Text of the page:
The Lady Writers Meet
Laura, my sister-in-law, author of Strands of Gold and another, almost-published, book, offered to host everyone for a potluck dinner on a Monday evening.
Tuesday was the deadline for my Letter from Harrisburg column, so I decided I'd spend the day writing on Monday--since I always wait until the last minute--and reward myself with an evening with fellow writers.
Monday morning I found out Laura was sick with the unspeakable stomach flu that hit her whole family, one by one.
I knew I should offer to host. So I did.
Monday morning I started working on the column.
By noon I was feeling like I might be getting Laura's flu, so I went to bed and slept for a couple of hours and got up feeling mercifully better.
Too many fresh blackberries, maybe.
I swept floors and set up tables on the porch and moved sprinklers and cleaned the bathroom. Amy made chickenetti and a blackberry coffee cake.
I knew that about seven writer ladies had been invited, but I had no idea how many husbands and children would come.
Vacation Bible School started that evening. Paul, Amy, and Emily, who were all teaching, and Jenny, who was a student, rushed out the door just as the first guests arrived.
Carol (author of Because They Cared) and her husband Amos from Wisconsin arrived, along with a granddaughter. Sharilyn (The Night the Angel Came; The Hand That Rocks the Cradle) and her husband James and their five children plus a niece. Yvonne (Budget scribe and Sunday school papers) and Henry from Harrisburg.
They all brought food.
I put Sharilyn's daughters to work setting more plates on the table and putting ice in the glasses.
Jon (Bible study on Joseph) and Jane (children's book and Sunday school papers) and their three children came. Luci (young adult novel in progress) from Wisconsin. Ted and Mary (devotionals, Brownsville Times articles, science textbook). Aunt Orpha (CLE curriculum in Spanish) from down the road.
Some 25 people in all. We all missed Laura and her family.
Jon brought out lawn chairs and folding chairs and turned off the sprinklers I'd forgotten. With loaded plates we jostled around each other on the crowded porch. We displayed our books on a table off to the side.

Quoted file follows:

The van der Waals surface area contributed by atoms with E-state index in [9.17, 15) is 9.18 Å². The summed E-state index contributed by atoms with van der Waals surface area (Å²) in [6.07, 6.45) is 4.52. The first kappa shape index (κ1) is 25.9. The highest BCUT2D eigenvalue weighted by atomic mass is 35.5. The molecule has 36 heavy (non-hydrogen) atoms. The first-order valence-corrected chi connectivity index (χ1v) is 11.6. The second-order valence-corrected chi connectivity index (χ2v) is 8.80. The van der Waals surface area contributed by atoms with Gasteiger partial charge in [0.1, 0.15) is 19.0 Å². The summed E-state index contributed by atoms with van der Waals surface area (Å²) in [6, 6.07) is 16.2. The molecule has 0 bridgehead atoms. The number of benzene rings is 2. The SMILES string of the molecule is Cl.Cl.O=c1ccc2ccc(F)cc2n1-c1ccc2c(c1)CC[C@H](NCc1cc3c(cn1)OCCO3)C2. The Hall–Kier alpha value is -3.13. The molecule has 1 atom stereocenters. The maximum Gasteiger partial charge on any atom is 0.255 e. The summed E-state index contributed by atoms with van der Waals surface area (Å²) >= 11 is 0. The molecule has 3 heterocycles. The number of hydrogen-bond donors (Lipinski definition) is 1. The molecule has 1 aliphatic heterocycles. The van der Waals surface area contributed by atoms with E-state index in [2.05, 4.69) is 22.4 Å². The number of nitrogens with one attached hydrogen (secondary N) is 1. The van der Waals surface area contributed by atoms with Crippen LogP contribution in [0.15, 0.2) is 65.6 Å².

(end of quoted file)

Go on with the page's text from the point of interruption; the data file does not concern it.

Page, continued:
And we talked. Authors are intense talkers, I've found. We talked about publishers and conferences, about high numbers and low numbers, about editors and authors. About works in progress and self publishing, about Good Books and CLP and Carlisle Press and CAM's publishing arm, whatever it's called. About e-books and a Baptist printer in Canada who did Jane's wonderful children's book under the single condition that the Bible verses be in KJV.
Luci wondered about submitting her novel to "XYZ." So of course I had to tell about two authors I know who were reduced to tears by XYZ's editors who completely destroyed their voices. But have things changed in the last ten years? Carol and Sharilyn said yes. Their editors at XYZ were wonderful; their stories retained their own flavor. I was very happy to hear that.
We bought and signed each other's books, and Mary handed out postcards about the Oregon Christian Writers conference next week.
And we talked about the Writers Workshops by Mail that were started by Verda Glick, and which groups we were in, and who was in them with us. Verda has been a Beachy-Amish missionary in El Salvador for many years, and nobody has done as much to inspire Amish and conservative Mennonite writers as Verda Glick. Years ago she started a "workshop-by-mail," a group of half a dozen writers who sent their work in a big envelope from one member to the next, adding their critiques to the others' work and including a new piece of their own with each round.
That group grew too large and another was begun, and another and another. I don't know how many groups have been formed or how many people have been part of them, but it's a lot, and Verda added her gentle but insightful voice to each of them. I was part of two groups about 15 years ago and dropped out, regretfully, when I began writing for the newspaper, because one deadline was all I could handle.
I believe all but one of our group is, or has been, in one of Verda's Writers Workshops. God bless her.
We took a group picture and kept talking and finally people left before we felt finished. Let's do this next year. Yes. Let's.
|Me, Sharilyn Martin, Orpha Smucker, Carol Kauffman, Melodi Martin, Mary Hake, Yvonne Bender, Luci Miller, Jane Kropf|
And then I went back to my computer and worked on my column for another hour, pulling word after reluctant word out of my brain, down through my arms, and into the keyboard. This morning I finished and sent it off, barely making the deadline, like always.